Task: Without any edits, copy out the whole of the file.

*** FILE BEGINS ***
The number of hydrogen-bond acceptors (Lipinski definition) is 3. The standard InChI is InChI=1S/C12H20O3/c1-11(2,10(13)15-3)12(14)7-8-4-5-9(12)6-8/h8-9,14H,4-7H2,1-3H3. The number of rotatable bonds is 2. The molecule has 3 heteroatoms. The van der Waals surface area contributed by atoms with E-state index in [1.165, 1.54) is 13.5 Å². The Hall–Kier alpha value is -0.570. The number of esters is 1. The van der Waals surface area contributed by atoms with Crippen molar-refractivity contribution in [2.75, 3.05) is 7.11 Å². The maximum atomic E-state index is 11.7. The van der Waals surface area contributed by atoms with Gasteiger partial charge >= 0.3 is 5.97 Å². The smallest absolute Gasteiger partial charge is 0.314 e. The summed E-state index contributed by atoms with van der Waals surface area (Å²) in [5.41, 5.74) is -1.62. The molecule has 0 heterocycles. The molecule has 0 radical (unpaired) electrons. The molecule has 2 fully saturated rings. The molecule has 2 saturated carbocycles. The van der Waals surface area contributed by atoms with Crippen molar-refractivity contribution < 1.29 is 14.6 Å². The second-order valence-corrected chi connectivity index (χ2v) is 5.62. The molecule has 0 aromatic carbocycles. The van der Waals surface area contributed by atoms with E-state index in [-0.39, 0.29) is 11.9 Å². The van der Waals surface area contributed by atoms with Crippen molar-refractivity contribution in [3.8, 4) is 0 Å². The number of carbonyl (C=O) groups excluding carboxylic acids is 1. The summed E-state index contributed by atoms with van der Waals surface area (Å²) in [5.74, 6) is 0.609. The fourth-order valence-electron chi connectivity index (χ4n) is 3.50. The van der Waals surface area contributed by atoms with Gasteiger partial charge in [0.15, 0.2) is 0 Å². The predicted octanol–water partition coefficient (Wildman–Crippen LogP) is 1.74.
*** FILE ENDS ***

The number of hydrogen-bond acceptors (Lipinski definition) is 3. The standard InChI is InChI=1S/C12H20O3/c1-11(2,10(13)15-3)12(14)7-8-4-5-9(12)6-8/h8-9,14H,4-7H2,1-3H3. The number of rotatable bonds is 2. The molecule has 3 heteroatoms. The van der Waals surface area contributed by atoms with E-state index in [1.165, 1.54) is 13.5 Å². The Hall–Kier alpha value is -0.570. The number of esters is 1. The van der Waals surface area contributed by atoms with Crippen molar-refractivity contribution in [2.75, 3.05) is 7.11 Å². The maximum atomic E-state index is 11.7. The van der Waals surface area contributed by atoms with Gasteiger partial charge >= 0.3 is 5.97 Å². The smallest absolute Gasteiger partial charge is 0.314 e. The summed E-state index contributed by atoms with van der Waals surface area (Å²) in [5.41, 5.74) is -1.62. The molecule has 0 heterocycles. The molecule has 0 radical (unpaired) electrons. The molecule has 2 fully saturated rings. The molecule has 2 saturated carbocycles. The van der Waals surface area contributed by atoms with Crippen molar-refractivity contribution < 1.29 is 14.6 Å². The second-order valence-corrected chi connectivity index (χ2v) is 5.62. The molecule has 0 aromatic carbocycles. The van der Waals surface area contributed by atoms with E-state index in [-0.39, 0.29) is 11.9 Å². The van der Waals surface area contributed by atoms with Crippen molar-refractivity contribution in [3.8, 4) is 0 Å². The number of carbonyl (C=O) groups excluding carboxylic acids is 1. The summed E-state index contributed by atoms with van der Waals surface area (Å²) in [5.74, 6) is 0.609. The fourth-order valence-electron chi connectivity index (χ4n) is 3.50. The van der Waals surface area contributed by atoms with Gasteiger partial charge in [0.15, 0.2) is 0 Å². The predicted octanol–water partition coefficient (Wildman–Crippen LogP) is 1.74.